The hybrid annuity market has been on fire recently, and experts agree that it’s only going to get hotter. Eric Steigerwalt, president and CEO of Brighthouse Financial, is a big believer of the products and an even bigger seller of them. Steigerwalt claims that the hybrid annuity “is a great product for manufacturers, it’s a great product for distributors, it’s a great product for our clients – so growing that business, I think, would be great.” He added, in a recent InsuranceNewsNet article, that competition in the market is expected and welcome. “We now there’s going to be some in 2018.”
Hybrid annuities are often referred to as buffer or structured annuities. They combine the elements of an indexed annuity and a variable annuity, offering protection from market downturns to a limited extent in exchange for higher caps on interest credited. Insurers like them because they don’t come with lifetime income riders and ease the capital requirements on the underwriter. They are also compatible with a low interest rate environment, such as the one we’re in.
The picture isn’t all rosy though. As hybrids become more and more popular, regulators are taking a closer look at them. Critics often claim they carry high fees and suffer from other drawbacks.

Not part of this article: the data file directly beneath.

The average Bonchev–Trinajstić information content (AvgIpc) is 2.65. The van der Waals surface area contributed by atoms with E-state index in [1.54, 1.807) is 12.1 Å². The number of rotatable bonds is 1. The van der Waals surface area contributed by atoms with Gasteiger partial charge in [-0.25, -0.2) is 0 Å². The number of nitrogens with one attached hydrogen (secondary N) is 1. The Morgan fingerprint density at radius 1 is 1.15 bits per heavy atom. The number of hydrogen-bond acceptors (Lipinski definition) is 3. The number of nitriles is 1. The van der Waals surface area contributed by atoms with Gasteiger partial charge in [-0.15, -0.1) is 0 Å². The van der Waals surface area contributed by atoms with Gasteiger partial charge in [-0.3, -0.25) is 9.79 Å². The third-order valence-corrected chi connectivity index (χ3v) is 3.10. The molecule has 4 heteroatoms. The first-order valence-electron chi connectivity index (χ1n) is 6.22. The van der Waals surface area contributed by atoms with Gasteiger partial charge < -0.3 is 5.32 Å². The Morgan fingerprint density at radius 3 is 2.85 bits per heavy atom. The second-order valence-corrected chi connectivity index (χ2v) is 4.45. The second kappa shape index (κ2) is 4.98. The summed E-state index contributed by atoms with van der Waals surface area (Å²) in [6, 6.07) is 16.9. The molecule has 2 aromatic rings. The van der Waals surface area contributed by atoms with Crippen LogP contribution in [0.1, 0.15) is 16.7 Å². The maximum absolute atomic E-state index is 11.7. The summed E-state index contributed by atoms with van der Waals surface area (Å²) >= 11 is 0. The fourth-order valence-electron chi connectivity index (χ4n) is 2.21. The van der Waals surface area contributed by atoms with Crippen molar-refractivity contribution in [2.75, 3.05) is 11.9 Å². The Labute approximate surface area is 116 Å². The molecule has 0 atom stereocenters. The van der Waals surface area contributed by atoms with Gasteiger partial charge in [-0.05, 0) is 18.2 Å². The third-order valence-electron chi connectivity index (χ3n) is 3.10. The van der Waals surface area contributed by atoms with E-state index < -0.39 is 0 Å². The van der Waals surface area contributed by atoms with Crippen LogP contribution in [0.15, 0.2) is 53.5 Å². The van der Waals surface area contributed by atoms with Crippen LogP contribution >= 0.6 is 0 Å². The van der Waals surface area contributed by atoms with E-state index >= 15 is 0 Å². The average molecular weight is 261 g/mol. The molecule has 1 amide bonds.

According to the LIMRA Secure Retirement Institute, sales of hybrid variable annuities rose 36% in the second quarter to $1.8 billion when compared to the same time last year. Hybrid sales make up about 7% of the entire variable annuity market. Still LIMRA forecasts a drop by as much as 15% in overall variable annuity sales compared with last year’s $105 billion.
Allianz Life, Axa, Brighthouse Financial and Member Life Insurance Company’s CUNA Members Horizon already sell hybrid annuities, and others are expected to follow suit. Just last Wednesday, Voya announced it would launch its first hybrid annuity in early 2018, marking what some are calling the beginning of a stampede into the market.
Written by Rachel Summit